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It's no surprise that Jimmy Raye didn't improve 49ers offense

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The winless San Francisco 49ers fired offensive coordinator Jimmy Raye on Monday, another bump in a disappointing season that began with playoff expectations but has devolved into a mess defined by tantrums, confrontation and ineptitude.

Mike Singletary and the Niners should have seen it coming. San Francisco was Raye's seventh stop as an offensive coordinator and the sixth time he left an offense in worse shape than he found it. Remarkably, Raye has never stayed as coordinator for more than three seasons and only once even made it that far.

His firing wasn't so much stunning (as one Bay Area columnist called it) as much as it was preordained. Here's a chart chronicling Raye's tenures as an offensive coordinator. The numbers represent the team's NFL rank in total offense:

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Note: We're using the word "FIRED" for both brevity and impact. In some cases, Raye wasn't technically fired. It could have been that he wasn't retained after a head coaching change or didn't receive a new contract. Tomato/tomahto. In all cases, he didn't have the job he used to have and the decision was performance-based.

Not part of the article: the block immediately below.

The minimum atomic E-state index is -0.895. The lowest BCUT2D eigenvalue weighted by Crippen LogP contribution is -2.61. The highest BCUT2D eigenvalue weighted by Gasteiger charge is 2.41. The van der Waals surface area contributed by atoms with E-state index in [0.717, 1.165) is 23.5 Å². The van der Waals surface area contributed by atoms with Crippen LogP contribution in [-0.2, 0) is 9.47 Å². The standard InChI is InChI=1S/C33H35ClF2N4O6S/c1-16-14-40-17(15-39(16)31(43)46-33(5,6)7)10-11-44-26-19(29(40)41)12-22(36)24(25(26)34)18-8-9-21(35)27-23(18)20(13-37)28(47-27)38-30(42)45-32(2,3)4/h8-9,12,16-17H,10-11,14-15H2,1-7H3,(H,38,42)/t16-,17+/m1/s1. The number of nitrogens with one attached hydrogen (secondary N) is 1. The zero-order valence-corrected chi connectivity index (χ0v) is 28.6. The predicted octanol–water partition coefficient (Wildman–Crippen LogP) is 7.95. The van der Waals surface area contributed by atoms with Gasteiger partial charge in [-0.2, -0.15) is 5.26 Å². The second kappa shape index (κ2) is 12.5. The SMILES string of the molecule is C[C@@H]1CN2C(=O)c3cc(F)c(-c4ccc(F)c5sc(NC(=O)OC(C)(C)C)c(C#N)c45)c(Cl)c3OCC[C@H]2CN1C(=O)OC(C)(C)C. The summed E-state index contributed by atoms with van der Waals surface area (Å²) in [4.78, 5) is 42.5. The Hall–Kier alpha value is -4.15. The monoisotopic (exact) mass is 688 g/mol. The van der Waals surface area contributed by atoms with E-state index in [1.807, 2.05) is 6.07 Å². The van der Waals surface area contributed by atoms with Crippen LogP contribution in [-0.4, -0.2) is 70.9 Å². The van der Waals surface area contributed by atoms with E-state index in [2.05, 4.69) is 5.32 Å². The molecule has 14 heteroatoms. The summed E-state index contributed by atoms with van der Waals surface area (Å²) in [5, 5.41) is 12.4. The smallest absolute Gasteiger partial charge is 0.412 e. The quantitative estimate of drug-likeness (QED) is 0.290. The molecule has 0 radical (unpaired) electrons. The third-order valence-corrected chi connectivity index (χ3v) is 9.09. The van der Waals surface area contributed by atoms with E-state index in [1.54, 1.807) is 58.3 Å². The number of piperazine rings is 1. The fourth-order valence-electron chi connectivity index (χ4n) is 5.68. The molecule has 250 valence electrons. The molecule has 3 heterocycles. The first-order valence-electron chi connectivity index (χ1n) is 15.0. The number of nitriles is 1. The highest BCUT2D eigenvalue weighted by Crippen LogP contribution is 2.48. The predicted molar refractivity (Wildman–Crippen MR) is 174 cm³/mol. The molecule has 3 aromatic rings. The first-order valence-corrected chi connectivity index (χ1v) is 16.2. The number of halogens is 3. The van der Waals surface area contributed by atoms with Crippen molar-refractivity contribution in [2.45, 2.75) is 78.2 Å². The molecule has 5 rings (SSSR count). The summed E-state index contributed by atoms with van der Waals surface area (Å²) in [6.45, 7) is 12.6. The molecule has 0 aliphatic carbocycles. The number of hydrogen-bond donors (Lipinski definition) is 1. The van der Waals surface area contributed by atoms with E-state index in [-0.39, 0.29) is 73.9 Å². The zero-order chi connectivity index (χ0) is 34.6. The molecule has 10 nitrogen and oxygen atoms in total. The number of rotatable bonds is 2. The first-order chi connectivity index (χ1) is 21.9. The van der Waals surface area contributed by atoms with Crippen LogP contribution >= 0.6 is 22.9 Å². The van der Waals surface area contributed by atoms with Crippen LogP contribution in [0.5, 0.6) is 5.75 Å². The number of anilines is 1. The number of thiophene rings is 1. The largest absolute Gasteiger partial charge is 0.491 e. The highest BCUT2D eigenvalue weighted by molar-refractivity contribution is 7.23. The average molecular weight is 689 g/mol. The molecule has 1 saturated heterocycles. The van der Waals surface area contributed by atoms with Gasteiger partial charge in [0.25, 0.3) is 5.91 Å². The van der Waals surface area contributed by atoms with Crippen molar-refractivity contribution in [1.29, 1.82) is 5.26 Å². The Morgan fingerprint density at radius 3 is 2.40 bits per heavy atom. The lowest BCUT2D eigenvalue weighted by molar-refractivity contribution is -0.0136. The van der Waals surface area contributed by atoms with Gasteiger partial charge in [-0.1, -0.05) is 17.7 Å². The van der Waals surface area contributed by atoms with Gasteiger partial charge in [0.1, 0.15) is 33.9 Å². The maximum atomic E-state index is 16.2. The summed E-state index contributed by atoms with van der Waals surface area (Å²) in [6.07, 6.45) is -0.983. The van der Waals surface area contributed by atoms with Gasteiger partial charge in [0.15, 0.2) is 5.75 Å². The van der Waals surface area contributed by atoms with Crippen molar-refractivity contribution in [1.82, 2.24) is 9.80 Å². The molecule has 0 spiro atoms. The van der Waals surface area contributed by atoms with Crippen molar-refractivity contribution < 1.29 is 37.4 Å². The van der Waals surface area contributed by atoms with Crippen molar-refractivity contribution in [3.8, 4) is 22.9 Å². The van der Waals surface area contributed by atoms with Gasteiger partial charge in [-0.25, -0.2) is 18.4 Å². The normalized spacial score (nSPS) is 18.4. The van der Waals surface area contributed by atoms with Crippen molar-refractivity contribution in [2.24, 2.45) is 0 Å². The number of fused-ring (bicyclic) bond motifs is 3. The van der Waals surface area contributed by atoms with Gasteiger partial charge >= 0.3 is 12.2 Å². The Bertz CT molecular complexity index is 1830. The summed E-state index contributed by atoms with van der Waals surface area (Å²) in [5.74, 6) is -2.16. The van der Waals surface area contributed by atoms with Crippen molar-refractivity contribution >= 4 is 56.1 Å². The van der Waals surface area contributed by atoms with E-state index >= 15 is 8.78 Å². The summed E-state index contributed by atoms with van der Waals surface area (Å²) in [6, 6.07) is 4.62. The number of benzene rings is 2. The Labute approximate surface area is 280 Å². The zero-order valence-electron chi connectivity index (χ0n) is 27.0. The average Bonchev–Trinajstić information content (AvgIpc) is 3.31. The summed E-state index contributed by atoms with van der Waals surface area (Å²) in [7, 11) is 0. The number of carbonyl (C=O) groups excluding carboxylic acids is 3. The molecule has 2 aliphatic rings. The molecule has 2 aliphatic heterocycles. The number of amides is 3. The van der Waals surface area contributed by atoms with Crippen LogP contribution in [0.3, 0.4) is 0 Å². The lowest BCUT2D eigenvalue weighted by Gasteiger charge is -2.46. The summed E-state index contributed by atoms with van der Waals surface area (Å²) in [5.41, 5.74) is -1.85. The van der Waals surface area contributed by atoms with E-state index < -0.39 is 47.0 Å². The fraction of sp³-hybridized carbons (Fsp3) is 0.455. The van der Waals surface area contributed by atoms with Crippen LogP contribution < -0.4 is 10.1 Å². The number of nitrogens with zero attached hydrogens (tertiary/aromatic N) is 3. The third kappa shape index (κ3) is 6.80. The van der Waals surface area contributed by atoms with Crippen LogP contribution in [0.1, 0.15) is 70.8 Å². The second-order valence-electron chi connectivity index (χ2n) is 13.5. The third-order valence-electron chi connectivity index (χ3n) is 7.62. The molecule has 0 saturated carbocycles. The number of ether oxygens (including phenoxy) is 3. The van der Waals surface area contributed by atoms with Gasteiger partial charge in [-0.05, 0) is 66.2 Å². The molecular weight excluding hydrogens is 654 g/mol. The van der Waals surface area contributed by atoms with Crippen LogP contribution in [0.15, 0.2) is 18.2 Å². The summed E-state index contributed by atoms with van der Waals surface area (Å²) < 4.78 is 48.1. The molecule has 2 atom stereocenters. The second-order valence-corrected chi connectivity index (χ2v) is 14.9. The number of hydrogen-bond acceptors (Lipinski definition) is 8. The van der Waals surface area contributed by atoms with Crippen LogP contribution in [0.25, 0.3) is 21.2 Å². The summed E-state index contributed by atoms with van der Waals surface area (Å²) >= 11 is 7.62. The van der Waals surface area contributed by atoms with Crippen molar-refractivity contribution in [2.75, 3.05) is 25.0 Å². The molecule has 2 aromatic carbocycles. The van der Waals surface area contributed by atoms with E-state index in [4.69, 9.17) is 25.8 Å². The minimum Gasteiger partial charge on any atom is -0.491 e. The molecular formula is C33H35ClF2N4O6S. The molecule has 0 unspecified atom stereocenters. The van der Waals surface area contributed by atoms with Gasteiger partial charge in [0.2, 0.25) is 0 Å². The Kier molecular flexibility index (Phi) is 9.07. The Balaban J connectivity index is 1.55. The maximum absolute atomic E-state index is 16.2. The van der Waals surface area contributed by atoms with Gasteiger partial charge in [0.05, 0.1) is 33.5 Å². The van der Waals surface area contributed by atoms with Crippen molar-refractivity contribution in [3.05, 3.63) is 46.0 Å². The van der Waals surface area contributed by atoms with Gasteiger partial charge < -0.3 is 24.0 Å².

The only time Raye improved an offense in his first season with a team was with the Jets in 2004. The only time he left a team with a higher offensive ranking than the one he inherited was with the Chiefs. If Jimmy Raye was an actor, he'd be Ted McGinley.

My buddy Doug Farrar lamented in an email today that Singletary seems destined to become one of those guys who can't make the leap from coordinator to head coach. (In Washington D.C., we call that Richie Pettibon syndrome. Bills fans refer to it as LeBeau disease. Browns fans: Romeomylosis.) Perhaps Raye is a positions coach who can't make the jump to coordinator. He's been in the college or NFL coaching ranks since 1971, so he clearly has a lot to offer to football teams. Managing an offense isn't one of those things though.

The bigger news here is that Singletary made the move in the first place. I heard someone on the radio today use the old chiched analogy that firing Raye is like rearranging deck chairs on the Titanic. That only works if you believe the 49ers ship hasn't already sunk though. In reality, firing Raye is like Wile E. Coyote putting up an umbrella before the Roadrunner's anvil falls on his head. It's a temporary diversion and momentary distraction from the inevitable.

Singletary isn't long for San Francisco. He should have known that the instant he hired Jimmy Raye.

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